Tate, Camp Yeakey elected to National Academy of Education

Two Washington University in St. Louis faculty in Arts & Sciences have been elected as the newest members of the National Academy of Education (NAEd) for outstanding scholarship on education.

William F. Tate and Carol Camp Yeakey are the first Washington University faculty to be elected to the prestigious group, one of the highest honors available to academic scholars whose research focuses on education and education related phenomena.

Nominations are submitted by individual members once a year for review, and election is by the entire membership.

Effective July 1, 2014, William Tate, PhD, the Edward Mallinckrodt Distinguished University Professor in Arts & Sciences and chair of the Department of Education, will succeed Richard Smith, PhD, as the dean of the Graduate School of Arts & Sciences. (James Byard/WUSTL Photos)
Tate

Tate, the Edward Mallinckrodt Distinguished University Professor in Arts & Sciences, also serves as dean of The Graduate School and vice provost for graduate education.

Tate has been a member of the faculty since 2002. His research focuses on the social determinants of mathematics and science attainment, and epidemiological evaluations of social policy, such as the intended and unintended consequences of education, alcohol, and drug policies on adolescent development. A faculty scholar with the Institute for Public Health, he holds additional appointments in several interdisciplinary programs including African and African-American Studies.

Carol Camp Yeakey
Camp Yeakey

Camp Yeakey is the Marshall S. Snow Professor in Arts & Sciences and holds appointments in education, urban studies, international and area studies and in American culture studies, all in Arts & Sciences.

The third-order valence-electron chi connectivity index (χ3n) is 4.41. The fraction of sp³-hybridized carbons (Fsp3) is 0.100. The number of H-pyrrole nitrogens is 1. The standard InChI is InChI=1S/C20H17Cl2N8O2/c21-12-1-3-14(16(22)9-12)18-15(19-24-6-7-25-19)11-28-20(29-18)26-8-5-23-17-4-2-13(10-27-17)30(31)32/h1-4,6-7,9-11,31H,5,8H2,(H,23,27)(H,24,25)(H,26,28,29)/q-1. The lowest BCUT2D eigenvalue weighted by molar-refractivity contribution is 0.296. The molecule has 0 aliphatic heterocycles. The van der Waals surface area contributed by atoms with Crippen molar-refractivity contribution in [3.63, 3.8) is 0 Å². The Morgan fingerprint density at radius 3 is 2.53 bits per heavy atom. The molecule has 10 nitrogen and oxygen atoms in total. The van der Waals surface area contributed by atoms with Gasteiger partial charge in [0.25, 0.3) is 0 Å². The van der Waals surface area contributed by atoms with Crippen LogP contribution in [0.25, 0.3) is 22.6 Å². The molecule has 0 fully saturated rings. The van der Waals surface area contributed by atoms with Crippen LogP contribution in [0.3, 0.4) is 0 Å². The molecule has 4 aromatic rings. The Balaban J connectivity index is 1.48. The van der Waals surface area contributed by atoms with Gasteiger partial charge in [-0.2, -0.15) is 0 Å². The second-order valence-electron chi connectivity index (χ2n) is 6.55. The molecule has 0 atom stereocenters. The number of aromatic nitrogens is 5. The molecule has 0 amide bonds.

She is the founding director of the Interdisciplinary Program in Urban Studies and of the Center on Urban Research and Public Policy at Washington University. A member of the faculty since 2004, her research explores how social welfare policies influence the well-being of children, young adults and families in urban areas, on both national and international levels.

Utilizing an ecological approach, her research examines the nexus between the mal-distribution of  human groups in dense urban spaces with reference to material resources, and the consequential social, political, economic and cultural patterns, which evolve as a result of the sufficiency or insufficiency of those material resources.

About the NAEd

Founded in 1965, the NAEd works to support the highest quality education research and its use in policy formation and practice. With a membership of about 250 educational scholars in the United States and abroad, the group is active in a range of programs aimed at addressing the most pressing issues in education.

Members also are deeply engaged in the NAEd’s professional development programs, such as the NAEd/Spencer Postdoctoral Fellowship Program and the NAEd/Spencer Dissertation Fellowship Program.

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